[0041] The body portion of the barrier island 114 in the embodiment of FIG. 7 does not taper from the upper portion 114 a inwardly toward the lower portion 114 b thereof. Conversely, the body of the barrier island 114 actually widens, i.e., increases in width W3 (which is also the diameter of the half circle) toward the bottom portion thereof. In this extreme embodiment, the width W3 is greater than W′, W1 and W2. The widths W1, W2, W3 are measured at Point B (parallel to edge 110) across the lower portions 110 b, 112 b, 114 b of the barrier islands 110, 112, 114, the point at which the half circle shape is realized. The widths W′, W1, W2 and W3 of this embodiment are preferably about 23, 18, 22.32, 24.26 microns, respectively.

[0042] Similar to the embodiment shown in FIGS. 1-3, the barrier island width dimension (W1, W2 and W3) in the embodiment of FIGS. 5-7 increases as the shelf length (L1, L2 and L3) decreases. Consequently, the channel width of each of the associated channels 29 a, 29 b increases as the shelf length (L1, L2 and L3) increase in this embodiment. Channel width is thus a direct function of shelf length. Effectively, the equivalent hydraulic diameter of each of the channels 29 a, 29 b is increased as channel length is increased to compensate for the different channel lengths, so that the fluidic resistances of the channels 29 a, 29 b for heater resistors positioned different shelf lengths away from the feed edge 119 can be substantially equalized in this embodiment.

[0043] In the embodiment shown in FIGS. 5-7, three of the different shaped barrier islands of the group 100 are shown. In one embodiment, a drop generator in the group has a differently shaped barrier island depending upon the corresponding shelf length L. In an alternative embodiment, any number of barrier island shapes may be used to achieve adequate and uniform firing. In addition, the shape of the representative barrier islands 110, 112, 114 (along with the shape of the fluid chambers 19 and feed channels 29 a, 29 b) are preferably asymmetrical as shown in the embodiment of FIGS. 5-7 and in contrast to FIGS. 1-3. In this embodiment, the asymmetrical shape creates a dominant channel that has a greater volume and less channel resistance than the other channel of the drop generator, which helps to increase the chances of adequate firing. In addition, it is the combination of the position of the upper portion of the barrier islands 110, 112, 114 (adjacent the fluid chambers 19, respectively) and the uniformity in size of those upper portions in this embodiment that ensures the volume (stippled region) in the fluid chamber 19 for each drop generator is substantially the same across the fluid chambers 19 in this embodiment.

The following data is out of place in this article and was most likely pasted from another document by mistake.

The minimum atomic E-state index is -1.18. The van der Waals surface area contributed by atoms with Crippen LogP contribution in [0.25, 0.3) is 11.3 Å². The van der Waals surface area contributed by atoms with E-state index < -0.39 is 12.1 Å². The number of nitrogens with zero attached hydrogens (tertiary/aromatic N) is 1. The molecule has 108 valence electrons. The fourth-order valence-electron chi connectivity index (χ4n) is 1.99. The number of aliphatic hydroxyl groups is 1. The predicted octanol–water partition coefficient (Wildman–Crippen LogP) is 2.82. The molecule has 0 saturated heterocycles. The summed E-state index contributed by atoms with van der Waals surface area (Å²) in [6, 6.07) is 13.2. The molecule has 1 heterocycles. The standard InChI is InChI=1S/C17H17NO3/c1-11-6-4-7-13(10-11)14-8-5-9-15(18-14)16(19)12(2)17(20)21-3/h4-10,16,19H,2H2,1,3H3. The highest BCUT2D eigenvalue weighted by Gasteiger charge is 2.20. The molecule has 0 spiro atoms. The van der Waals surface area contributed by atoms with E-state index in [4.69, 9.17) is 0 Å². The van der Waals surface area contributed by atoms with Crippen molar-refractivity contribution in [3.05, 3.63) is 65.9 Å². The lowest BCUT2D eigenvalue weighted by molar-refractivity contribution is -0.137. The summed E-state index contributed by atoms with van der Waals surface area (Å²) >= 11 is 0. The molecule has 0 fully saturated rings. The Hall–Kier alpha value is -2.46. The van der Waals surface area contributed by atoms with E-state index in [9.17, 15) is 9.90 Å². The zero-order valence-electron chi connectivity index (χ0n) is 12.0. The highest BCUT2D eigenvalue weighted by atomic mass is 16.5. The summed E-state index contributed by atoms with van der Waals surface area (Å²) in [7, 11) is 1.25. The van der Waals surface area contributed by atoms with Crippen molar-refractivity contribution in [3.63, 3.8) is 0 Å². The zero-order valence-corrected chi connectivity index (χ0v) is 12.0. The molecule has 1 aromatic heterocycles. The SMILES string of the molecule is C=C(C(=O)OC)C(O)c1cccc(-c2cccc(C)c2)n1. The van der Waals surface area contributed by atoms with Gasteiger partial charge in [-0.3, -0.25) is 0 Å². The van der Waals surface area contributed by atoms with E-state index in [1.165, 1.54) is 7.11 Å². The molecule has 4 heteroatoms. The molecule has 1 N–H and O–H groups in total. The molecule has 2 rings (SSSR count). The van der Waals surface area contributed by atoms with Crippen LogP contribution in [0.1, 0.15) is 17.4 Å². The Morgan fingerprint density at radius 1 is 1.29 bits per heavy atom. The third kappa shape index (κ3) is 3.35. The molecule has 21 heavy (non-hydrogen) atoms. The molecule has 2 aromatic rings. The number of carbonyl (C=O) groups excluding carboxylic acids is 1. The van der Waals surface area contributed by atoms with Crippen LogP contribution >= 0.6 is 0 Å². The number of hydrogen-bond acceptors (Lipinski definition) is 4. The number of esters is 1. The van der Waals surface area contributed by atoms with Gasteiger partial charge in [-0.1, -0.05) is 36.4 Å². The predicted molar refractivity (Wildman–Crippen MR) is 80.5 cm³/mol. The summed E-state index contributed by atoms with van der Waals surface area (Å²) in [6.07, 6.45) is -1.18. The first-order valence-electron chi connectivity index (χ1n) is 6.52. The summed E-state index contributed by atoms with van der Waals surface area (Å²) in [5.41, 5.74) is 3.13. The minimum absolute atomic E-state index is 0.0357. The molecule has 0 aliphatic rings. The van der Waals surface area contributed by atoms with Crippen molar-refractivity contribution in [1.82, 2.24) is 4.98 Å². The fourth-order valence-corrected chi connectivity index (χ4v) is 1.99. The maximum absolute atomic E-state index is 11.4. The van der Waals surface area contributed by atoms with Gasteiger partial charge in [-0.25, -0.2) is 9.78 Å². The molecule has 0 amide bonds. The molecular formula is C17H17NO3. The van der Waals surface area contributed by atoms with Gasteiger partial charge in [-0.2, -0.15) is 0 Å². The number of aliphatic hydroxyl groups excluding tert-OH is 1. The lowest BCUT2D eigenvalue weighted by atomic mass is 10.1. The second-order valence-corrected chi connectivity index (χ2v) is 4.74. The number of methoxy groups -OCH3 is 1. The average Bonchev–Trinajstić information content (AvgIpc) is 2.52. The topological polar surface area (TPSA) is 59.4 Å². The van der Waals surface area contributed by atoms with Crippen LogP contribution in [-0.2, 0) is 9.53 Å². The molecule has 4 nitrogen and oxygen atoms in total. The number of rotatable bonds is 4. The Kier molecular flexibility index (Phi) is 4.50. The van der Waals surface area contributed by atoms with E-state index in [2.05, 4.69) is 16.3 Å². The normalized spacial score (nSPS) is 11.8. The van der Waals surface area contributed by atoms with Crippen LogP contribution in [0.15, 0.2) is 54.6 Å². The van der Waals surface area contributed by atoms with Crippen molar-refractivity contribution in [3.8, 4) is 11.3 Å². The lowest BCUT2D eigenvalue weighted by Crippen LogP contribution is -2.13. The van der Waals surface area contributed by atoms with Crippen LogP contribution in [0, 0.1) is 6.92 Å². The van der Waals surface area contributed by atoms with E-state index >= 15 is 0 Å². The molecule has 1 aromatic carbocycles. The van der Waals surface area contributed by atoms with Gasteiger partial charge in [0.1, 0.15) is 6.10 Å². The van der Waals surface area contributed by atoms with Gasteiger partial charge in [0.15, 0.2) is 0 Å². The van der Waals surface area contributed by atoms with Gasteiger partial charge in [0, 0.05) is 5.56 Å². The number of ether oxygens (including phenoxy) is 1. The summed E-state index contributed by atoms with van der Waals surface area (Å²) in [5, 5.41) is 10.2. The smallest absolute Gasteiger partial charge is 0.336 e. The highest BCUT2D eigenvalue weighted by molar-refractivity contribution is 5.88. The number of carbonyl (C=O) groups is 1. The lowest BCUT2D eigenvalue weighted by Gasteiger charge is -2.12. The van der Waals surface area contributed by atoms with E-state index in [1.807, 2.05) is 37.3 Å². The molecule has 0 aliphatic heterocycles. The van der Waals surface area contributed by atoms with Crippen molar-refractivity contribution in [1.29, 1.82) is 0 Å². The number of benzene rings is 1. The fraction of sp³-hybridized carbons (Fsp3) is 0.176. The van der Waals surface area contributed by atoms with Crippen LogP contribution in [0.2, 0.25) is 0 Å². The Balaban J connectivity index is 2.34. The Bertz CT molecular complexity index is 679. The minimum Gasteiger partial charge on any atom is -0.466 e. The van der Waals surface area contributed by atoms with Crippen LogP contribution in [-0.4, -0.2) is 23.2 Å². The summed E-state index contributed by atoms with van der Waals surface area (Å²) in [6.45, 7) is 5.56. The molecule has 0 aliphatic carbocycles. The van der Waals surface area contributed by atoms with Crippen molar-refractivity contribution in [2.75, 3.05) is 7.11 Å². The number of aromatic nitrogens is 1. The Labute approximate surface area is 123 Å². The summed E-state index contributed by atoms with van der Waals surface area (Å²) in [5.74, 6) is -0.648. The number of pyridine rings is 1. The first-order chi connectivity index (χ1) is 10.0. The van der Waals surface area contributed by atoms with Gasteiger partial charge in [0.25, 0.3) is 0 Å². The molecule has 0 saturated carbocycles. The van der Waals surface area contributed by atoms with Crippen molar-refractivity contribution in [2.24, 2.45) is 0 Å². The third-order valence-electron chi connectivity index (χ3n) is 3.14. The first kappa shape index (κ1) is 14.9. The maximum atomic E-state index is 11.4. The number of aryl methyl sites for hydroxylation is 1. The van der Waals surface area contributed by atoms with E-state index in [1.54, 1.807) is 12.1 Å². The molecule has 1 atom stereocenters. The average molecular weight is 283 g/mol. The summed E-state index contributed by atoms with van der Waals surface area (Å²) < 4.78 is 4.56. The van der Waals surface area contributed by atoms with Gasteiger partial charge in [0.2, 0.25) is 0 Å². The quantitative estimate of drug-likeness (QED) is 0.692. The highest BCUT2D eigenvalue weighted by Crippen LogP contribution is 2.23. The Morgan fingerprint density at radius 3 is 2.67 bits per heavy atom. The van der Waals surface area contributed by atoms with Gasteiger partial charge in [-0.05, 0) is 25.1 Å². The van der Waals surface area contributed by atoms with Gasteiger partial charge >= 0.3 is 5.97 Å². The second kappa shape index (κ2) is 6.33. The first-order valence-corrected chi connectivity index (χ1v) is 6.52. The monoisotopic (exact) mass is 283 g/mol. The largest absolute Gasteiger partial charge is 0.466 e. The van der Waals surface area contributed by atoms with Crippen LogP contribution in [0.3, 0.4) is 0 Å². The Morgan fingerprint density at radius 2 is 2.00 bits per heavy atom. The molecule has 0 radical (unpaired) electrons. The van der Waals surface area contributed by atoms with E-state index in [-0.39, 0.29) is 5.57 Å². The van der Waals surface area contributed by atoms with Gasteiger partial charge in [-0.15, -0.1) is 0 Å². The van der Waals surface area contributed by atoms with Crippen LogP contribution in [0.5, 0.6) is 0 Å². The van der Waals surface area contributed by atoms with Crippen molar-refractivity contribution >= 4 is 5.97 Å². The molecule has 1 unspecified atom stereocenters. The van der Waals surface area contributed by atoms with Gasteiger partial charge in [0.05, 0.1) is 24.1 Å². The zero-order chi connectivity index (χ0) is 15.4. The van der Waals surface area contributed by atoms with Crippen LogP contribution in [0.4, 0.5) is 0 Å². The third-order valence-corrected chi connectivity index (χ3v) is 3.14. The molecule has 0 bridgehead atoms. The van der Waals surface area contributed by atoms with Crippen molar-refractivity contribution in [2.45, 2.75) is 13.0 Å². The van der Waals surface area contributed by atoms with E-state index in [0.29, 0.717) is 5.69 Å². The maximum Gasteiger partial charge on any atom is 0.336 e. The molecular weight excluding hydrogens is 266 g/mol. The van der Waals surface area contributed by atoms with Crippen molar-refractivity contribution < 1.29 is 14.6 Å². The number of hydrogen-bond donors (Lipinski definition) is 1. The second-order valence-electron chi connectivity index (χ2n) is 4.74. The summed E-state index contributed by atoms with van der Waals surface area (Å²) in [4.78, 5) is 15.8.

[0044] Using the embodiment shown in FIGS. 4-7, the pen frequency response of an printhead (such as an ink jet printhead) is considerably improved over variable heater/nozzle stagger. That is, in this embodiment the uniformity of the fluid (ink) drop weight increases regardless of the shelf length employed, which improves the print quality.

[0045] Referring to FIG. 8, an alternative embodiment of the printhead incorporating the invention is shown. Although only two drop generators are shown, the group 120 includes additional variations for achieving adequate and uniform fluid (such as ink) firing from the nozzles (not shown) of the printhead (such as an ink jet printhead). Similar to the embodiment shown in FIGS. 1-7, the fluid chambers 19 of the group 120 have the same volume (stippled region) and the heater resistors (centers 116) and nozzles (not shown) are staggered. In this alternative embodiment, however, the barrier islands 122, 124 of the representative drop generators are substantially the same size, i.e., the widths W″ are constant throughout the length of the barrier islands 122, 124. The barrier islands 122, 124 and the opposing walls 93 a, 93 b, respectively define channels that communicate with the fluid chambers 19, respectively.